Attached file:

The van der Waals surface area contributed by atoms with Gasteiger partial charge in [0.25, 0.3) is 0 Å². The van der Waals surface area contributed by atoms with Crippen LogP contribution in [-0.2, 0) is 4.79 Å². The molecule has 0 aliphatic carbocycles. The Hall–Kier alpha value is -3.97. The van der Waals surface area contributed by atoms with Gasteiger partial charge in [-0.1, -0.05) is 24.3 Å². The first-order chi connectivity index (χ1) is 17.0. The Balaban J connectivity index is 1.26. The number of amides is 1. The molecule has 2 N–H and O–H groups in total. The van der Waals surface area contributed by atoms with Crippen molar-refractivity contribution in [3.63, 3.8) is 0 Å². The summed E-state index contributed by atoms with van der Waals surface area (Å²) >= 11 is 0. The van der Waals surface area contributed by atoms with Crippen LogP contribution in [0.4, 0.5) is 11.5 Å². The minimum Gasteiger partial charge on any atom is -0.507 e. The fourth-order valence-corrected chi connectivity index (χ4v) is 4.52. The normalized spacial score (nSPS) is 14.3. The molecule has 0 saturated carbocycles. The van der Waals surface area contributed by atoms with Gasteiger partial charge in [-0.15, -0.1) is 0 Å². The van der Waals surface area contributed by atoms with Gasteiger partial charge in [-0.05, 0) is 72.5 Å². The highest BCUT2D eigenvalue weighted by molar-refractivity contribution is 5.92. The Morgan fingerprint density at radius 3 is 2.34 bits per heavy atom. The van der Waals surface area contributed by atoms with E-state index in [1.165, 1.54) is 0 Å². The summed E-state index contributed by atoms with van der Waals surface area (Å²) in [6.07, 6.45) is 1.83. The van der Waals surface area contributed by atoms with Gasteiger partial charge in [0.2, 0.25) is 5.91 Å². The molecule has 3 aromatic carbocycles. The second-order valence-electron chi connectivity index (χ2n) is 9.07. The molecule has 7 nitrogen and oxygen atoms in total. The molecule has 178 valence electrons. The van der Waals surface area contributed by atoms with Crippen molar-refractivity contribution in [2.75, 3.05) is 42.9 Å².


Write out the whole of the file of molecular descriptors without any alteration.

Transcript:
The van der Waals surface area contributed by atoms with Gasteiger partial charge in [0.25, 0.3) is 0 Å². The van der Waals surface area contributed by atoms with Crippen LogP contribution in [-0.2, 0) is 4.79 Å². The molecule has 0 aliphatic carbocycles. The Hall–Kier alpha value is -3.97. The van der Waals surface area contributed by atoms with Gasteiger partial charge in [-0.1, -0.05) is 24.3 Å². The first-order chi connectivity index (χ1) is 17.0. The Balaban J connectivity index is 1.26. The number of amides is 1. The molecule has 2 N–H and O–H groups in total. The van der Waals surface area contributed by atoms with Crippen molar-refractivity contribution in [3.63, 3.8) is 0 Å². The summed E-state index contributed by atoms with van der Waals surface area (Å²) >= 11 is 0. The van der Waals surface area contributed by atoms with Crippen LogP contribution in [0.4, 0.5) is 11.5 Å². The minimum Gasteiger partial charge on any atom is -0.507 e. The fourth-order valence-corrected chi connectivity index (χ4v) is 4.52. The normalized spacial score (nSPS) is 14.3. The molecule has 0 saturated carbocycles. The van der Waals surface area contributed by atoms with Gasteiger partial charge in [-0.15, -0.1) is 0 Å². The van der Waals surface area contributed by atoms with Gasteiger partial charge in [-0.05, 0) is 72.5 Å². The highest BCUT2D eigenvalue weighted by molar-refractivity contribution is 5.92. The Morgan fingerprint density at radius 3 is 2.34 bits per heavy atom. The van der Waals surface area contributed by atoms with E-state index in [1.165, 1.54) is 0 Å². The summed E-state index contributed by atoms with van der Waals surface area (Å²) in [6.07, 6.45) is 1.83. The van der Waals surface area contributed by atoms with Gasteiger partial charge in [0.2, 0.25) is 5.91 Å². The molecule has 3 aromatic carbocycles. The second-order valence-electron chi connectivity index (χ2n) is 9.07. The molecule has 7 nitrogen and oxygen atoms in total. The molecule has 178 valence electrons. The van der Waals surface area contributed by atoms with Crippen molar-refractivity contribution in [2.75, 3.05) is 42.9 Å².